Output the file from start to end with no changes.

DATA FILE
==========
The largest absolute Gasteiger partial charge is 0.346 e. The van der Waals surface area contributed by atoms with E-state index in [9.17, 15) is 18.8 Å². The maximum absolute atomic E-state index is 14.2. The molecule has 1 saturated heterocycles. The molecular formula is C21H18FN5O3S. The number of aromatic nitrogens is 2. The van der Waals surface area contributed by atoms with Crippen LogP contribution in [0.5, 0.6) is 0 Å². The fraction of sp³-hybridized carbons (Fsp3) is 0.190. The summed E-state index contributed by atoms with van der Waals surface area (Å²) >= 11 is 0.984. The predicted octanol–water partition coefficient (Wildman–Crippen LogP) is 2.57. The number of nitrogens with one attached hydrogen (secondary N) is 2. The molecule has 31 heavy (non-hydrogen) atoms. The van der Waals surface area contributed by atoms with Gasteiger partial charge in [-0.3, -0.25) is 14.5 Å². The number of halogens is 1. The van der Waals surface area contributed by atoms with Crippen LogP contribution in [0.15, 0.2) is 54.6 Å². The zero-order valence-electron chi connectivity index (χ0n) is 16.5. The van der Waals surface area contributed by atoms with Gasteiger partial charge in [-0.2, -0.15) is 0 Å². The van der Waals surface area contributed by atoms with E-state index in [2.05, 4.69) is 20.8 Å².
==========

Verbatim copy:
The largest absolute Gasteiger partial charge is 0.346 e. The van der Waals surface area contributed by atoms with E-state index in [9.17, 15) is 18.8 Å². The maximum absolute atomic E-state index is 14.2. The molecule has 1 saturated heterocycles. The molecular formula is C21H18FN5O3S. The number of aromatic nitrogens is 2. The van der Waals surface area contributed by atoms with Crippen LogP contribution in [0.5, 0.6) is 0 Å². The fraction of sp³-hybridized carbons (Fsp3) is 0.190. The summed E-state index contributed by atoms with van der Waals surface area (Å²) >= 11 is 0.984. The predicted octanol–water partition coefficient (Wildman–Crippen LogP) is 2.57. The number of nitrogens with one attached hydrogen (secondary N) is 2. The molecule has 31 heavy (non-hydrogen) atoms. The van der Waals surface area contributed by atoms with Gasteiger partial charge in [-0.3, -0.25) is 14.5 Å². The number of halogens is 1. The van der Waals surface area contributed by atoms with Crippen LogP contribution in [0.15, 0.2) is 54.6 Å². The zero-order valence-electron chi connectivity index (χ0n) is 16.5. The van der Waals surface area contributed by atoms with Gasteiger partial charge in [-0.2, -0.15) is 0 Å². The van der Waals surface area contributed by atoms with E-state index in [2.05, 4.69) is 20.8 Å².